Where it ends? The key measure at which I'd consider it adequately open, and stop seeing a need for improvement from Nokia in the next version, is when a completely open-source image can be meaningfully flashed and run (yeah, that's somewhat vague, but I expect e.g. battery charging, wireless, cellular, etc. to all work.) So, while it's quite nice that Modest, MicroB, etc. are open-source, I could deal with them being closed by using sylpheed, Fennec or Tear, and the like. The platform is only decent, with a bunch of closed nuggets here and there, but improving.Some things Nokia keeps closed, like BME, and (IDK for sure) probably some radio-related stuff, for security purposes -- to make sure you can't trivially damage hardware or violate FCC regs. While I understand their reasoning, I strongly disagree with it; these bits will need to be reverse-engineered and open equivalents made by the community to ever make it a completely free platform.
 

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#8
Originally Posted by Benson View Post

Well, I'm afraid the arguments, coming as they are from multiple people, don't always line up nicely. If I understand it, your perspective is that "They said it would be open; they should do what it takes to fulfill that promise."?

If so, that's well and good for trying to persuade them that they should, but I'd suggest that expecting a corporation to keep a promise made several years ago is not an accurate way to predict what will happen. Fundamentally, I think ROI is the way to try to predict their actions -- you are expecting them to invest significant expense in making some current version of Maemo open-source, and the only reason they actually will do that is an expected return, whether that takes the form of consumer trust (because they're seen to be keeping their word), increased sales, or (if the promise of open-source were legally binding) simply avoiding a lawsuit.

Then again, I guess I should say I never came away from any of their advertising with the notion of any real promise to be completely open, as you apparently did. Maybe my corporate-mouthpieces-are-always-lying filter was tuned too high and blocked it, maybe it's just because I didn't really follow IT news that closely till I got my N800 (shortly after the N810 launch leak) and all the solid promises were before that; I don't know. But as I see it, the promises really don't mean much at this point. If they were made, and are broken, then they obviously weren't worth the $MEDIA they were $PUBLISHed on, and if they weren't then they're also of no effect.
Perhaps we are discussing this in the wrong thread, but the other thread was so bad...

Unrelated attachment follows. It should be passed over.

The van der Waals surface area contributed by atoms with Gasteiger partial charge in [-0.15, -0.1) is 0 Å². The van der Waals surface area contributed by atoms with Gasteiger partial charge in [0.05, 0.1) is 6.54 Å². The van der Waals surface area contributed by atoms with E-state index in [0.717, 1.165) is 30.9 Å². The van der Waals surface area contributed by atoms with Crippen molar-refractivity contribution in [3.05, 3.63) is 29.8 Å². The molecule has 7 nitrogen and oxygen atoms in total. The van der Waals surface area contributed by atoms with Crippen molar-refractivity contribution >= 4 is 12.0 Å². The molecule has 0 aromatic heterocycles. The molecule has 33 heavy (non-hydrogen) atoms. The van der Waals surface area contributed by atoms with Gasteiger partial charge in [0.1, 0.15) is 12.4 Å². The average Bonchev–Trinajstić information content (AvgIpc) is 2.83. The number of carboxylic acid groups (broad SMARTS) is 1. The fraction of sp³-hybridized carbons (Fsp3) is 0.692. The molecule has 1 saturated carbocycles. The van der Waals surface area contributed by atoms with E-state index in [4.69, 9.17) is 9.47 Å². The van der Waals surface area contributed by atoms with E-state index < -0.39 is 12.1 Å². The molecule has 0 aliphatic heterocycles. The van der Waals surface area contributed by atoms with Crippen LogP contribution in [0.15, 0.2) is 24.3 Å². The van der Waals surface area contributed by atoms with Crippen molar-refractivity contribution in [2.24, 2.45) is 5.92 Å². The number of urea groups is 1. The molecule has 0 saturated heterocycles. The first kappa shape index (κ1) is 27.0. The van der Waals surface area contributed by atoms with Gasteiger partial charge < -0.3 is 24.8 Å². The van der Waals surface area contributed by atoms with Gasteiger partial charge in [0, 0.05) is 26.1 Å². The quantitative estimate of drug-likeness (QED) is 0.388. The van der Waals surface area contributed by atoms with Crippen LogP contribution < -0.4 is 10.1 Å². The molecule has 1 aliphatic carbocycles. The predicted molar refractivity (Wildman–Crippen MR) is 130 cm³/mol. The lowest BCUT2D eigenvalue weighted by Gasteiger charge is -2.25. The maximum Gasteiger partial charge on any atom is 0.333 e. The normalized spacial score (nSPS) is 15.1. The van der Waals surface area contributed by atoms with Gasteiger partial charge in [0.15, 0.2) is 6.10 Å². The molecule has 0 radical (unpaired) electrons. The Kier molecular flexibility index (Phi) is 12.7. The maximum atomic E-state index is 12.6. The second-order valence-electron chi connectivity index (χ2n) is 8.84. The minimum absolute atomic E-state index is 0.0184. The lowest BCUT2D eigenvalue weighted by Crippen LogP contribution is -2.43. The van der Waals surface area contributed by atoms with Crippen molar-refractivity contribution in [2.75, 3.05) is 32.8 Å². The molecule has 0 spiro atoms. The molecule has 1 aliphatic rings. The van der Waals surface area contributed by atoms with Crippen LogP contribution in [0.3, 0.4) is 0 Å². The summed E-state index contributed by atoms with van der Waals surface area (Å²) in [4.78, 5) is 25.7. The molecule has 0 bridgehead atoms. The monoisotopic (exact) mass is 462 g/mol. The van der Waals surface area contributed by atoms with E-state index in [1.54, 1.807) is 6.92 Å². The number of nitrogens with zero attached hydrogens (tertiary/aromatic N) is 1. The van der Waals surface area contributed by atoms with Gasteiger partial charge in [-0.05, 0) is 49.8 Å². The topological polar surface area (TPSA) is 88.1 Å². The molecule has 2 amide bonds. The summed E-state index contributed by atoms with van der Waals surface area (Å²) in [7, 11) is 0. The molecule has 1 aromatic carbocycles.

Don't misunderstand me, I'm not expecting them to make some version of Maemo fully open-source or arguing that they should, but I am saying that they should at least do enough to allow community maintenance, help those who developed Maemo apps, etc. They came to the community asking for people to produce apps, etc., on an unpaid basis, and now we are looking at the prospect that hundreds of maemo apps are going to become useless and obsolete. There is a lot of room between fully open source and doing next to nothing. The argument that they shouldn't bother to twist arms to relicense components is correct to some extent as you've pointed out and I agree with, but is not a full picture of what is happening in the case of Maemo. They are not opening any components. There are some (stylus keyboard?) that were created by Nokia but they simply won't bother to open them. So that is not the reason for the current situation.


Originally Posted by Benson View Post
I guess I never saw Maemo or open source in general as some alternative to upgrading. After all, I don't run Linux 2.4 anymore -- how would even a completely open system the eventual need to upgrade to support new hardware and new applications?

To me, the principal benefit of an open-source OS is the hackability, the ability to make it do as I wish now, not the expectation that I'll be able to run it on any new hardware, or that it'll remain useful on current hardware forever. To this end, some components matter much more than others, and it's perfectly acceptable to me that some parts (ones that I can simply skip using) may never be open.
But you are probably running OpenOffice or some other app that was leveraged when going from 2.4 to 2.5 to 2.6. In the case of Maemo/MeeGo, we have to start all over again with each version. For you and some others, the value lies in hackability, but for many others, the promise of open-source was the ability to use OpenOffice, etc., and not being forced into software upgrade mode.

It is not black or white, fully 100% open or not, there are shades of grey and they do matter.